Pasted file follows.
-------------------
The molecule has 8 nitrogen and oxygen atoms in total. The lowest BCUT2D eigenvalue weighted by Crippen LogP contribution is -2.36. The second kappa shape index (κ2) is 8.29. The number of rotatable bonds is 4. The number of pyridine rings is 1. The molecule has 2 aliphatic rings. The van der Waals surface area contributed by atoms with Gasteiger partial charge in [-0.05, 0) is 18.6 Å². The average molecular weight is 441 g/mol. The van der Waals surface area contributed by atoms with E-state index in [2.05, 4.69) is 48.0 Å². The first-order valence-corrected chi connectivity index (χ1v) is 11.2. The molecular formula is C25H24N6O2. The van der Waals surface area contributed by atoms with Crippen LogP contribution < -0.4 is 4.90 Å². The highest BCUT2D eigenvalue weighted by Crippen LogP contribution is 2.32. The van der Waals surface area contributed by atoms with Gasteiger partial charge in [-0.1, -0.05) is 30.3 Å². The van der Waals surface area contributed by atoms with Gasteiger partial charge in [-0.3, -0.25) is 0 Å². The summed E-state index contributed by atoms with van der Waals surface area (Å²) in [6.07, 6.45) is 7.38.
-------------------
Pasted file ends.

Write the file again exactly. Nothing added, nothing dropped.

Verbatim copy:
The molecule has 8 nitrogen and oxygen atoms in total. The lowest BCUT2D eigenvalue weighted by Crippen LogP contribution is -2.36. The second kappa shape index (κ2) is 8.29. The number of rotatable bonds is 4. The number of pyridine rings is 1. The molecule has 2 aliphatic rings. The van der Waals surface area contributed by atoms with Gasteiger partial charge in [-0.05, 0) is 18.6 Å². The average molecular weight is 441 g/mol. The van der Waals surface area contributed by atoms with E-state index in [2.05, 4.69) is 48.0 Å². The first-order valence-corrected chi connectivity index (χ1v) is 11.2. The molecular formula is C25H24N6O2. The van der Waals surface area contributed by atoms with Crippen LogP contribution < -0.4 is 4.90 Å². The highest BCUT2D eigenvalue weighted by Crippen LogP contribution is 2.32. The van der Waals surface area contributed by atoms with Gasteiger partial charge in [-0.1, -0.05) is 30.3 Å². The van der Waals surface area contributed by atoms with Gasteiger partial charge in [-0.3, -0.25) is 0 Å². The summed E-state index contributed by atoms with van der Waals surface area (Å²) in [6.07, 6.45) is 7.38.